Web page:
[isabelle-dev] Jenkins maintenance
eberlm at in.tum.de
Mon Oct 3 17:12:30 CEST 2016
I have decided to add my own opinions to this debate. My knowledge of
the old testing system is limited, but I hope my perspective will still
hold some interest.
First of all, a usable testing infrastructure does not grow overnight by
itself. Someone has to put in a lot of time and effort to make this
happen, and that's what Lars did – much of it, as I gather, in his free
time. I'm sure Lars does not object to others adapting this
infrastructure, and he has in fact already implemented a number of
suggestions for improvements.
>From what I have picked up, the new testing infrastructure we have now
is also a lot more adaptable and maintainable than anything we had
before. The words ‘industry standard’ may seem meaningless to you,
Makarius, but it cannot be denied that if /everyone/ does testing in a
certain way these days, then that is at least some evidence that it
might be a good idea to consider. Relying on the vague idea that things
never break because people never make mistakes does not seem like a
sensible approach to me – and once you accept that things /can/ break
because people /do/ make mistakes, prompt notification of /what/ broke
and /why/ is important.
No one is saying that the current state of affairs is optimal. I can
think of a number of possible improvements myself and have privately
communicated them to Lars, who seemed quite grateful for the feedback.
I for one think that a big improvement would be a system where no one
pushes to the repository directly: every push goes to a testing server,
and if the test is successful, the changes can then automatically be
merged into the repository without an additional test. This avoids the
current duplication of tests where one first pushes to the testboard,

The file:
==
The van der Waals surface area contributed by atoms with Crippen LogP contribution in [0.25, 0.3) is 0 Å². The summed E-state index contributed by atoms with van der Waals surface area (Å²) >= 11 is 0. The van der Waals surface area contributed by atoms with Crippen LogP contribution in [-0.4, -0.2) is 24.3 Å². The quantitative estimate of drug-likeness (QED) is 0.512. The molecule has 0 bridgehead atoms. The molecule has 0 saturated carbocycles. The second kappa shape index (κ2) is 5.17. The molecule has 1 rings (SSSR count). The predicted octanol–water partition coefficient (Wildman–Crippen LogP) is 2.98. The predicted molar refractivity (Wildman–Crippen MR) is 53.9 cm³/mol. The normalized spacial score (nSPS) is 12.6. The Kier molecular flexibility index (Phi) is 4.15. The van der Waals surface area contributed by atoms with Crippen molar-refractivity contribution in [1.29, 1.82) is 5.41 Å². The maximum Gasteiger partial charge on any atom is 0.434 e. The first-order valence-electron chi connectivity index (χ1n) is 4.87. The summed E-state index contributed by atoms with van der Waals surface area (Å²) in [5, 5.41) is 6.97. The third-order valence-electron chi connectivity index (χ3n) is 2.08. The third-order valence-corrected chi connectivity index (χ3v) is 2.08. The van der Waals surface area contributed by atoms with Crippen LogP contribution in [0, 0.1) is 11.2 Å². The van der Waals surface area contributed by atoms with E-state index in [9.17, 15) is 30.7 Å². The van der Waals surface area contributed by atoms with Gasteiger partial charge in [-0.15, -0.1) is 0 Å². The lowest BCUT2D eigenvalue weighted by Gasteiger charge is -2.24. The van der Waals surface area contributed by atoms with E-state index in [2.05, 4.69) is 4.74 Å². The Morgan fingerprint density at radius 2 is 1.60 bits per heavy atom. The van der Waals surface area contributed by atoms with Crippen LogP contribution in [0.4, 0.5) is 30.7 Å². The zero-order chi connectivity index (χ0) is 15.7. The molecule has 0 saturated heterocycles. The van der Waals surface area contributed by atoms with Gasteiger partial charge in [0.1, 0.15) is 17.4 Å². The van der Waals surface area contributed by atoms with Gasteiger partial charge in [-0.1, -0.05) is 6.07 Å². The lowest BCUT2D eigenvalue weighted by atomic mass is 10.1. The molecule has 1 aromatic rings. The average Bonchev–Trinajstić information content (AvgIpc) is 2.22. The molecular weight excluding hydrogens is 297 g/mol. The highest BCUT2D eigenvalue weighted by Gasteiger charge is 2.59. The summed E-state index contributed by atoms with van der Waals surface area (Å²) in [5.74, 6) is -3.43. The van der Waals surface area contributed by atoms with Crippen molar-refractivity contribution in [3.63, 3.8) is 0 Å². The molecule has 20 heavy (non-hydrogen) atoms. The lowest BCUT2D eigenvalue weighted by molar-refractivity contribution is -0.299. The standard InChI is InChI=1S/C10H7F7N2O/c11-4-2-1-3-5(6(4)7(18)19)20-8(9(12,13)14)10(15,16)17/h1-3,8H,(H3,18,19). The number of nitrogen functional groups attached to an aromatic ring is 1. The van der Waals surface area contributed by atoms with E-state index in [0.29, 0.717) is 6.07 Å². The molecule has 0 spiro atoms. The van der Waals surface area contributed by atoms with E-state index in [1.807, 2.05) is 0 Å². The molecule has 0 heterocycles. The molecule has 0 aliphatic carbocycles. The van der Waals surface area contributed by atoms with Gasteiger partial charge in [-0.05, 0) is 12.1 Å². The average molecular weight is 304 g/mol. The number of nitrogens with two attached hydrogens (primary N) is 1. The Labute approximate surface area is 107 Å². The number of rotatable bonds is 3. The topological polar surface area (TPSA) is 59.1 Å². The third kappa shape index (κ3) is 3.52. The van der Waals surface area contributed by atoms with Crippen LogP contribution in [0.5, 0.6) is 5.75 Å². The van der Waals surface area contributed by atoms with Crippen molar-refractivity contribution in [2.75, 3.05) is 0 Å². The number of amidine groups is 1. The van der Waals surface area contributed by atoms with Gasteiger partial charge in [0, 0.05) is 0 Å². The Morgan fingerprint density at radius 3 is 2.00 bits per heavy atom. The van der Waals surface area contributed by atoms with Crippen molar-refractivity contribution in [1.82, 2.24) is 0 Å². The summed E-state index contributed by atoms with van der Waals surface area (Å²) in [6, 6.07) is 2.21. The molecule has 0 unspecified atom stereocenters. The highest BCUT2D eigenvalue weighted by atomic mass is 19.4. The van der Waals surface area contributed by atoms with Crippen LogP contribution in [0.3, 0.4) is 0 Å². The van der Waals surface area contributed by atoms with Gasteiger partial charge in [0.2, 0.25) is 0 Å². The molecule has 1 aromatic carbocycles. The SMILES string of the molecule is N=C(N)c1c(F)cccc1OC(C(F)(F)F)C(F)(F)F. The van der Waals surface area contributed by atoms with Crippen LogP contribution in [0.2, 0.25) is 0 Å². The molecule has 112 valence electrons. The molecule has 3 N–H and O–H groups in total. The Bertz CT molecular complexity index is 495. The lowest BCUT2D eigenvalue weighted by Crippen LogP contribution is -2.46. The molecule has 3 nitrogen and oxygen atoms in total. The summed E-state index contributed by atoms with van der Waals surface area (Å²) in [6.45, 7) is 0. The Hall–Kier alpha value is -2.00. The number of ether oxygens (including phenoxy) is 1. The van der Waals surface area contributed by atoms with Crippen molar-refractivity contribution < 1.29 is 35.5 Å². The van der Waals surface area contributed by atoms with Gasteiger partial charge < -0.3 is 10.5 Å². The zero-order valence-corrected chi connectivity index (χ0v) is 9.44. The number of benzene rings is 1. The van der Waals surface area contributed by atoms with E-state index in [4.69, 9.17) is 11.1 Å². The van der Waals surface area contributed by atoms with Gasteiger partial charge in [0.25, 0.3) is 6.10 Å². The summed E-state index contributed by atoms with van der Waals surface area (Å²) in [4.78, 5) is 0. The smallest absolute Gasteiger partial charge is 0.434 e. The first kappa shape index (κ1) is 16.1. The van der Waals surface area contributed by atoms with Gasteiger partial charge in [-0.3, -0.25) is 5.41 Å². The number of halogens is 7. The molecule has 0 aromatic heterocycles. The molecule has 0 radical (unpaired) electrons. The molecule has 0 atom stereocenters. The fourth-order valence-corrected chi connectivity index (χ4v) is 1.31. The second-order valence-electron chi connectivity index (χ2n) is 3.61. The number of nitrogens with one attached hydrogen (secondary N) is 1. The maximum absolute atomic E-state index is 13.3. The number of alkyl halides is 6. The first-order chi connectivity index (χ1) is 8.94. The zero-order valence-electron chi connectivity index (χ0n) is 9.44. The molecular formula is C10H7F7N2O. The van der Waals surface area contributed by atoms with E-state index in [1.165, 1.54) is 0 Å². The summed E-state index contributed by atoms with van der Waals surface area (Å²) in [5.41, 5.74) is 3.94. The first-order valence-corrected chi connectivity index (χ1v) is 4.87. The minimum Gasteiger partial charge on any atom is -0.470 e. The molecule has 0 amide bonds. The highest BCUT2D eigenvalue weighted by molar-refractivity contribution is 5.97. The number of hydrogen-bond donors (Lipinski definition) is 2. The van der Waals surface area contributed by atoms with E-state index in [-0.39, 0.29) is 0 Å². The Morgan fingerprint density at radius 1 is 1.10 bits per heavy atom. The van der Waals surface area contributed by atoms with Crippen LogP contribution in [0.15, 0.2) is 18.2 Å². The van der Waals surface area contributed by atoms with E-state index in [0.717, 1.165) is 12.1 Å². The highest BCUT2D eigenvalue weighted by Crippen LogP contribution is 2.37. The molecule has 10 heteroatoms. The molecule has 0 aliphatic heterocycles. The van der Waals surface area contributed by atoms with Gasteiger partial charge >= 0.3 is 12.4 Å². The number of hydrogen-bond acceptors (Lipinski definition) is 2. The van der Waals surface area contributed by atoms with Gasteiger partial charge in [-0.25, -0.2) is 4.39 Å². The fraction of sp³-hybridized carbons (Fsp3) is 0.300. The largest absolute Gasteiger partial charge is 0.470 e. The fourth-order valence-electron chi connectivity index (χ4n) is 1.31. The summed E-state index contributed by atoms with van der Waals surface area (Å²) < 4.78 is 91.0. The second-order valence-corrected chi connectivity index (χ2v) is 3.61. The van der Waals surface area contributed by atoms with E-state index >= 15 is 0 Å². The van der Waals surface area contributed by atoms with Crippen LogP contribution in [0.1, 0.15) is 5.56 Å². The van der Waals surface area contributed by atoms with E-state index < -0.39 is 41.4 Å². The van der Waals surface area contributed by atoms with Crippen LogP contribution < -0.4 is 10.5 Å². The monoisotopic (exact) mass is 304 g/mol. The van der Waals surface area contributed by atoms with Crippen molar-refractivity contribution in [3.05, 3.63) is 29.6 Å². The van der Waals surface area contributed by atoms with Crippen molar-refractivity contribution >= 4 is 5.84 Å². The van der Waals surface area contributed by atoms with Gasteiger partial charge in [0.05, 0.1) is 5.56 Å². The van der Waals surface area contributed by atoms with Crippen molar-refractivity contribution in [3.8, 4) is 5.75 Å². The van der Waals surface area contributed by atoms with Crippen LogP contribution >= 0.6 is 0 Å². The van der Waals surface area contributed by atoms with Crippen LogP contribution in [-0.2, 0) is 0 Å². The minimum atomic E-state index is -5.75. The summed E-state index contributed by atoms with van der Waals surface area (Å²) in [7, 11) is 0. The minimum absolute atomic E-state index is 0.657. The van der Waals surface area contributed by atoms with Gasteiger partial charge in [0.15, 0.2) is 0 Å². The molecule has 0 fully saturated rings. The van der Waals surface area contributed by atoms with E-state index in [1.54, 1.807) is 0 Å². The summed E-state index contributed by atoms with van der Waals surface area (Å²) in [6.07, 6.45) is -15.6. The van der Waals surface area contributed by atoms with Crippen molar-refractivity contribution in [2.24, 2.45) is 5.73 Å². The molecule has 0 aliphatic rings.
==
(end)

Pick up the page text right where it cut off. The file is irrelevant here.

waits for everything to run through, and then pushes to the repository
where everything is tested again. It would also be an effective
safeguard against breaking the repository (and possibly even the AFP),
which /does/ happen quite frequently. (cf. the current situation where
things have been broken for days) Another improvement I can think of is
that it would be good to have a little more control over testing:
aborting tests when they are not necessary anymore, testing only the
repository (and not the AFP) etc. All of this we can talk about and find
a solution in time.
It is important here to stress that none of us is working /against/
another – we all want the best possible infrastructure to do our work,
and I for one do not like the path this discussion has been taking. The
reality of it all is that our testing infrastructure was in shambles for
quite some time. Then Lars came along and put in a lot of effort to get
things up and running again. The main response on this mailing list were
vague insinuations that he does not understand how to do tests, or does
not care about doing it properly, which could hardly be farther removed
from the truth.
This email is getting a bit longer than I had planned, so let me
summarise my points once more for additional clarity:
– The current testing infrastructure is good, but not perfect, and we
should work together to make it better.
– The testboard, while also not perfect, has already become an
invaluable tool in my work on both Isabelle and the AFP.
– The tone of the discussion on this mailing list could occasionally do
with a little less passive-aggressiveness and fewer underhanded
– Lars deserves enormous gratitude from all of us for the work he put
into this so far. Of course, this does not mean that his decisions must
not be criticised, but when you work on something (mostly) alone in your
free time and the only public response you get is complaints, that's not
Cheers and a happy Unification Day to all of you,
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